Will coronavirus budget crackdown put military pay raise at risk?

Service members are on track for 3% pay bump in 2021

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The unanticipated costs associated with the coronavirus crisis have called the military budget into question for fiscal 2021, but a prominent lawmaker said Thursday the members of the armed services should still get the raises they are anticipating.

Rep. Mac Thornberry, the top Republican on the House Armed Services Committee, said during a press call he believes the expected 3 percent raise will be implemented in 2021, as first reported by The Military Times.

In 2020, members received a 3.1 percent pay bump, which was the first time since 2010 that pay increased by more than 3 percent. Last year military pay increased by 2.6 percent and 2.4 percent in 2018.

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Annual raises are typically determined by the Employment Cost Index, which measures increases in private-sector wages and salaries. However, Congress or the president can opt to enact a different pay raise.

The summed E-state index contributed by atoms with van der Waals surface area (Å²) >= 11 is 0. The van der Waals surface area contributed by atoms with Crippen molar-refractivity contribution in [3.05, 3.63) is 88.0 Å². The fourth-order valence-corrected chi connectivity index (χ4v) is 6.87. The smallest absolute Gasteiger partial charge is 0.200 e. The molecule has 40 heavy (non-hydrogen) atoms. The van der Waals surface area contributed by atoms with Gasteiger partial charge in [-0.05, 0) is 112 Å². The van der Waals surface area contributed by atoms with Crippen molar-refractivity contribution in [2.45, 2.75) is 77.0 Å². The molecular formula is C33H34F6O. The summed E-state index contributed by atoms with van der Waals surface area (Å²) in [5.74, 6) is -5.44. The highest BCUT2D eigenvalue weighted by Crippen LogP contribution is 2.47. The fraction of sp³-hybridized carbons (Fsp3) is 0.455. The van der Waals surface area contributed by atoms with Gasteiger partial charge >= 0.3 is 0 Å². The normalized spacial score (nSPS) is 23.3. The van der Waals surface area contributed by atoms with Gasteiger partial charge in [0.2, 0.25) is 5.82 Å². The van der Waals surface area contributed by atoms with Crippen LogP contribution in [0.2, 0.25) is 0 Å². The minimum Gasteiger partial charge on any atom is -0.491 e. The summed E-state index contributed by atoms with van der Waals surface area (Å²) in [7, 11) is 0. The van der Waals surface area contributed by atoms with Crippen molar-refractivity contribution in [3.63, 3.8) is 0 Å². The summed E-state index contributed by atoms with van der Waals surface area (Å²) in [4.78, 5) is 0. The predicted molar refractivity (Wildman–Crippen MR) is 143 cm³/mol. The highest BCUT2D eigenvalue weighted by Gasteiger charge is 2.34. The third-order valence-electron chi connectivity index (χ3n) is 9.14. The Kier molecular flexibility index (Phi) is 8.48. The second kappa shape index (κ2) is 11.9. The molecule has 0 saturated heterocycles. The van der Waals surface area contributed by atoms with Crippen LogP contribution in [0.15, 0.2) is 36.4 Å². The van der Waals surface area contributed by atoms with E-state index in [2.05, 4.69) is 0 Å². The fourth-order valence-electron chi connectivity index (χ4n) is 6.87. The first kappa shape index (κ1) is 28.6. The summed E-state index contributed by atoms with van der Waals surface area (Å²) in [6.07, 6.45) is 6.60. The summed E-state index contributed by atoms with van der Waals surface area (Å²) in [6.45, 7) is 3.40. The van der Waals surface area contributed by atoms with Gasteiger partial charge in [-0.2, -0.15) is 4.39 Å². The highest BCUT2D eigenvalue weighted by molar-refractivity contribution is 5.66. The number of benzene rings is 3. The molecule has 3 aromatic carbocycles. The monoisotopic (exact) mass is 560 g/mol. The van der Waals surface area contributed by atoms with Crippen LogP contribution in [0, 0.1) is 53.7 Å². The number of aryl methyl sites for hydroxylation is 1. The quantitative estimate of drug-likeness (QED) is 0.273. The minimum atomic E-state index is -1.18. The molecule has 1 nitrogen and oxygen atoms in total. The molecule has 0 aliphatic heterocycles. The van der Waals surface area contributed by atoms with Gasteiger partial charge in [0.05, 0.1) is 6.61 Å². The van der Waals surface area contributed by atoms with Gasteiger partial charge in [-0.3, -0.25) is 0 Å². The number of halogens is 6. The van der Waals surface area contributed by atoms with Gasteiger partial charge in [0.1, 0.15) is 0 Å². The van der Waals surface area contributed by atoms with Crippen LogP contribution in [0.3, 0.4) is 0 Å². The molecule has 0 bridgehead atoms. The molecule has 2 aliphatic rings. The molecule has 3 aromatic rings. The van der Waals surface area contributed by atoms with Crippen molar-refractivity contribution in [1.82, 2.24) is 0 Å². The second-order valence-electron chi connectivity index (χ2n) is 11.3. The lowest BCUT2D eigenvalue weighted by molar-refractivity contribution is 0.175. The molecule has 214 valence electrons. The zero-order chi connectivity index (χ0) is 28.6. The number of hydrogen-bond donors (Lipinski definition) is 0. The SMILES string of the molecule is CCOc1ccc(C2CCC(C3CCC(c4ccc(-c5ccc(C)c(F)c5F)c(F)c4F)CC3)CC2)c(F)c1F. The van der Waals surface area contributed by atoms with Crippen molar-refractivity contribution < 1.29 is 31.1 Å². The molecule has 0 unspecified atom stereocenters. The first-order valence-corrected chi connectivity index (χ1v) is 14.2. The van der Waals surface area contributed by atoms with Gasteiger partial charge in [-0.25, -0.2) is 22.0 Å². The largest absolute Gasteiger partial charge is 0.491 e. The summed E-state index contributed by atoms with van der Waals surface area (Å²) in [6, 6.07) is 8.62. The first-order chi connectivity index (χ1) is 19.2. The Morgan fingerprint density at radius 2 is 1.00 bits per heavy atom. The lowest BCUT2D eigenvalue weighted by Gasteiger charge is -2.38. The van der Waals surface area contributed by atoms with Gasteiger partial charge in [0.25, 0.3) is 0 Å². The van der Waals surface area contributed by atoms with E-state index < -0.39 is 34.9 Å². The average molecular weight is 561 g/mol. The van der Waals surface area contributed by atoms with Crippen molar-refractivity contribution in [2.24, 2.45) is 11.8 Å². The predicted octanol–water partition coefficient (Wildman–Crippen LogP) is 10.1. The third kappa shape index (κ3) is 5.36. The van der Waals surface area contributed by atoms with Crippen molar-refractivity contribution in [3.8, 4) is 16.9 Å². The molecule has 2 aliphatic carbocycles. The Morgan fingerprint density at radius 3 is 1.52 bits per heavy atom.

For example, the Obama administration capped pay raises for the military, so salaries grew slower than private-sector wages during some years.

A 3 percent increase would raise yearly salaries for enlisted personnel to more than $63,000, with officers earning an average of nearly $116,000 including stipends and allowances.

The proposed defense budget for fiscal 2021 is $741 billion.

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A spokesperson for Thornberry confirmed to FOX Business that his comments on pay were made as part of a broader discussion about the military’s budget and whether the Pentagon should be forced to absorb coronavirus-related costs or receive supplemental funding. Thornberry favors the supplemental funding route.

As previously reported by FOX Business, historically, defense spending has been one of the first items cut when the federal deficit has swelled – most recently with the Budget Control Act of 2011. So far, the government has spent around $3 trillion on stimulus measures to combat the effects of the virus.

Still, many Republicans are calling for increased funding to head off what they view as a variety of security-related problems, including funding military suppliers to preventing China from assuming a more dominant position in the Indo-Pacific region.

Democrats, however, are less keen on seeing military spending included in the next round of stimulus legislation.

California Democratic Rep. Ro Khanna, for example, tweeted that the Pentagon shouldn’t get any relief money.

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